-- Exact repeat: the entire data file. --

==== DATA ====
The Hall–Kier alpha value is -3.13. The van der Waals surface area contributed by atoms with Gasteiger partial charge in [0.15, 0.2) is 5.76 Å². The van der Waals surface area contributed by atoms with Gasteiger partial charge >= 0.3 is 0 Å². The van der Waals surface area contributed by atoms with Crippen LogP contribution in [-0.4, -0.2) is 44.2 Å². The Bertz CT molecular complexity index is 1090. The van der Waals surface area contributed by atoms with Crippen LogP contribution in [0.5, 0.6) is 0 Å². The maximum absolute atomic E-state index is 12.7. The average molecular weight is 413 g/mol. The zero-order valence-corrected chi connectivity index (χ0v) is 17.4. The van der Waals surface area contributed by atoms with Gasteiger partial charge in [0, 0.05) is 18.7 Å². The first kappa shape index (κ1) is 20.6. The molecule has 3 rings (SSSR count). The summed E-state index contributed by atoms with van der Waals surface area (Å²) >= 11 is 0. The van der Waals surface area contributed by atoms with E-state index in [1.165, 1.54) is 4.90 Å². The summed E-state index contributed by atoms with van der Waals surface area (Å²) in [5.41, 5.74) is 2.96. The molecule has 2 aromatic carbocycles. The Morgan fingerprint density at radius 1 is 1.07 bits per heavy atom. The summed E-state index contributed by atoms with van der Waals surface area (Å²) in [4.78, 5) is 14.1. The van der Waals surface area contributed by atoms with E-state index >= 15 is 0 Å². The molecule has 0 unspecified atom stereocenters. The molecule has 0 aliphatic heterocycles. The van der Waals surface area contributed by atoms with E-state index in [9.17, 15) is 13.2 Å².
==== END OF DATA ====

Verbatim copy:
The Hall–Kier alpha value is -3.13. The van der Waals surface area contributed by atoms with Gasteiger partial charge in [0.15, 0.2) is 5.76 Å². The van der Waals surface area contributed by atoms with Gasteiger partial charge >= 0.3 is 0 Å². The van der Waals surface area contributed by atoms with Crippen LogP contribution in [-0.4, -0.2) is 44.2 Å². The Bertz CT molecular complexity index is 1090. The van der Waals surface area contributed by atoms with Crippen LogP contribution in [0.5, 0.6) is 0 Å². The maximum absolute atomic E-state index is 12.7. The average molecular weight is 413 g/mol. The zero-order valence-corrected chi connectivity index (χ0v) is 17.4. The van der Waals surface area contributed by atoms with Gasteiger partial charge in [0, 0.05) is 18.7 Å². The first kappa shape index (κ1) is 20.6. The molecule has 3 rings (SSSR count). The summed E-state index contributed by atoms with van der Waals surface area (Å²) >= 11 is 0. The van der Waals surface area contributed by atoms with E-state index in [1.165, 1.54) is 4.90 Å². The summed E-state index contributed by atoms with van der Waals surface area (Å²) in [5.41, 5.74) is 2.96. The molecule has 2 aromatic carbocycles. The Morgan fingerprint density at radius 1 is 1.07 bits per heavy atom. The summed E-state index contributed by atoms with van der Waals surface area (Å²) in [4.78, 5) is 14.1. The van der Waals surface area contributed by atoms with E-state index >= 15 is 0 Å². The molecule has 0 unspecified atom stereocenters. The molecule has 0 aliphatic heterocycles. The van der Waals surface area contributed by atoms with E-state index in [9.17, 15) is 13.2 Å².